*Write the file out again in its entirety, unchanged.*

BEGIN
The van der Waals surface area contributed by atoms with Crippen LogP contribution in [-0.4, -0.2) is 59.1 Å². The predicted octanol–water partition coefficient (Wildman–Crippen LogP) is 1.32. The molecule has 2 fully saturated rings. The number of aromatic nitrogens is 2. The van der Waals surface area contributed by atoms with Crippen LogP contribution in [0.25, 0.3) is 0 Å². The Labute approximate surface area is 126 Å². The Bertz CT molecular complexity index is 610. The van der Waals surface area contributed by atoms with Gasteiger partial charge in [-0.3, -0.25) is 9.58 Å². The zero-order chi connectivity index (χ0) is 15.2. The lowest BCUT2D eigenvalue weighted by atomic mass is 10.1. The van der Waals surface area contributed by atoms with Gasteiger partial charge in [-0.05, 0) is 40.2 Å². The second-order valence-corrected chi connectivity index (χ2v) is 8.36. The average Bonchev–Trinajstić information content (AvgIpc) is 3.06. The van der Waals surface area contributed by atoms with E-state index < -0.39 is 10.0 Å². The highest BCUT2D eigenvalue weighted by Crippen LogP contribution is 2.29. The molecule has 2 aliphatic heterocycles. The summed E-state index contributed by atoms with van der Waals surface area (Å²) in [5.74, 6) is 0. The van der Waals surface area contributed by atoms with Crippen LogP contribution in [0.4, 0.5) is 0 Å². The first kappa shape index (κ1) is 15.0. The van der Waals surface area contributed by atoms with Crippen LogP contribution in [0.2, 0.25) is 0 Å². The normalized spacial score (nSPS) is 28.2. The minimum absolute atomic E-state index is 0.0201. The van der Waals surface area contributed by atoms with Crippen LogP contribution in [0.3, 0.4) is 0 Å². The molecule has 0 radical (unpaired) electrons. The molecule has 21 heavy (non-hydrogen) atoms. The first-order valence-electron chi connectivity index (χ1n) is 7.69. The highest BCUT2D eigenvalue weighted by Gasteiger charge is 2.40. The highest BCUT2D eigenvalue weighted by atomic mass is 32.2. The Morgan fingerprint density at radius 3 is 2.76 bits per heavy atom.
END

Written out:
The van der Waals surface area contributed by atoms with Crippen LogP contribution in [-0.4, -0.2) is 59.1 Å². The predicted octanol–water partition coefficient (Wildman–Crippen LogP) is 1.32. The molecule has 2 fully saturated rings. The number of aromatic nitrogens is 2. The van der Waals surface area contributed by atoms with Crippen LogP contribution in [0.25, 0.3) is 0 Å². The Labute approximate surface area is 126 Å². The Bertz CT molecular complexity index is 610. The van der Waals surface area contributed by atoms with Gasteiger partial charge in [-0.3, -0.25) is 9.58 Å². The zero-order chi connectivity index (χ0) is 15.2. The lowest BCUT2D eigenvalue weighted by atomic mass is 10.1. The van der Waals surface area contributed by atoms with Gasteiger partial charge in [-0.05, 0) is 40.2 Å². The second-order valence-corrected chi connectivity index (χ2v) is 8.36. The average Bonchev–Trinajstić information content (AvgIpc) is 3.06. The van der Waals surface area contributed by atoms with E-state index < -0.39 is 10.0 Å². The highest BCUT2D eigenvalue weighted by Crippen LogP contribution is 2.29. The molecule has 2 aliphatic heterocycles. The summed E-state index contributed by atoms with van der Waals surface area (Å²) in [5.74, 6) is 0. The van der Waals surface area contributed by atoms with Crippen LogP contribution in [0.4, 0.5) is 0 Å². The first kappa shape index (κ1) is 15.0. The van der Waals surface area contributed by atoms with Crippen LogP contribution in [0.2, 0.25) is 0 Å². The normalized spacial score (nSPS) is 28.2. The minimum absolute atomic E-state index is 0.0201. The van der Waals surface area contributed by atoms with Crippen LogP contribution in [0.3, 0.4) is 0 Å². The molecule has 0 radical (unpaired) electrons. The molecule has 21 heavy (non-hydrogen) atoms. The first-order valence-electron chi connectivity index (χ1n) is 7.69. The highest BCUT2D eigenvalue weighted by Gasteiger charge is 2.40. The highest BCUT2D eigenvalue weighted by atomic mass is 32.2. The Morgan fingerprint density at radius 3 is 2.76 bits per heavy atom.